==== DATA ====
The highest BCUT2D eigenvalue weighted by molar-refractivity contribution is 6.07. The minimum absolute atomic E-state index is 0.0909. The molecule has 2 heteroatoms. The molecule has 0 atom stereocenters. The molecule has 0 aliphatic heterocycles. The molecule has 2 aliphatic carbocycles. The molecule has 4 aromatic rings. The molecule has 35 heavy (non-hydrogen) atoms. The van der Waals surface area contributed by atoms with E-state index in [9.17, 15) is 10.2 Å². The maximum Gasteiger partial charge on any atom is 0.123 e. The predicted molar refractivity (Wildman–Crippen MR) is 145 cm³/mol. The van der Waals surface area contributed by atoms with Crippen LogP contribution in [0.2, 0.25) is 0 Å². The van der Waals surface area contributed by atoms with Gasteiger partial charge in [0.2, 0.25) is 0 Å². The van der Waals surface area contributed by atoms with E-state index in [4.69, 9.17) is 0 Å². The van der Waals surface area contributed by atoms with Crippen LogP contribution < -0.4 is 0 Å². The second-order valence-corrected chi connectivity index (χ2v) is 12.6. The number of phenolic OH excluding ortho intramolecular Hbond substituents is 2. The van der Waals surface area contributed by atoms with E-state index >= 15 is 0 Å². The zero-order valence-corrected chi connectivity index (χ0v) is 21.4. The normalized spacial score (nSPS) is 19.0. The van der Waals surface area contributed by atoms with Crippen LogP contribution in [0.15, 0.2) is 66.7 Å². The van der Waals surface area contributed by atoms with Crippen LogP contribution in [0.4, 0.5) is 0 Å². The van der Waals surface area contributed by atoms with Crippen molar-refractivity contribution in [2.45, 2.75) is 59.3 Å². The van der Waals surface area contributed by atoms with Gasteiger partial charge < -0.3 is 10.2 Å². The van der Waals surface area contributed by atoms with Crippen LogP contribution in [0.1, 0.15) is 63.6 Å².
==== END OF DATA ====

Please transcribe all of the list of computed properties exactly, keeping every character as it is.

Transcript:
The highest BCUT2D eigenvalue weighted by molar-refractivity contribution is 6.07. The minimum absolute atomic E-state index is 0.0909. The molecule has 2 heteroatoms. The molecule has 0 atom stereocenters. The molecule has 0 aliphatic heterocycles. The molecule has 2 aliphatic carbocycles. The molecule has 4 aromatic rings. The molecule has 35 heavy (non-hydrogen) atoms. The van der Waals surface area contributed by atoms with E-state index in [9.17, 15) is 10.2 Å². The maximum Gasteiger partial charge on any atom is 0.123 e. The predicted molar refractivity (Wildman–Crippen MR) is 145 cm³/mol. The van der Waals surface area contributed by atoms with Crippen LogP contribution in [0.2, 0.25) is 0 Å². The van der Waals surface area contributed by atoms with Gasteiger partial charge in [0.2, 0.25) is 0 Å². The van der Waals surface area contributed by atoms with E-state index in [4.69, 9.17) is 0 Å². The van der Waals surface area contributed by atoms with Crippen LogP contribution < -0.4 is 0 Å². The second-order valence-corrected chi connectivity index (χ2v) is 12.6. The number of phenolic OH excluding ortho intramolecular Hbond substituents is 2. The van der Waals surface area contributed by atoms with E-state index >= 15 is 0 Å². The zero-order valence-corrected chi connectivity index (χ0v) is 21.4. The normalized spacial score (nSPS) is 19.0. The van der Waals surface area contributed by atoms with Crippen LogP contribution in [0.15, 0.2) is 66.7 Å². The van der Waals surface area contributed by atoms with Crippen LogP contribution in [0.4, 0.5) is 0 Å². The van der Waals surface area contributed by atoms with Crippen molar-refractivity contribution in [2.45, 2.75) is 59.3 Å². The van der Waals surface area contributed by atoms with Gasteiger partial charge < -0.3 is 10.2 Å². The van der Waals surface area contributed by atoms with Crippen LogP contribution in [0.1, 0.15) is 63.6 Å².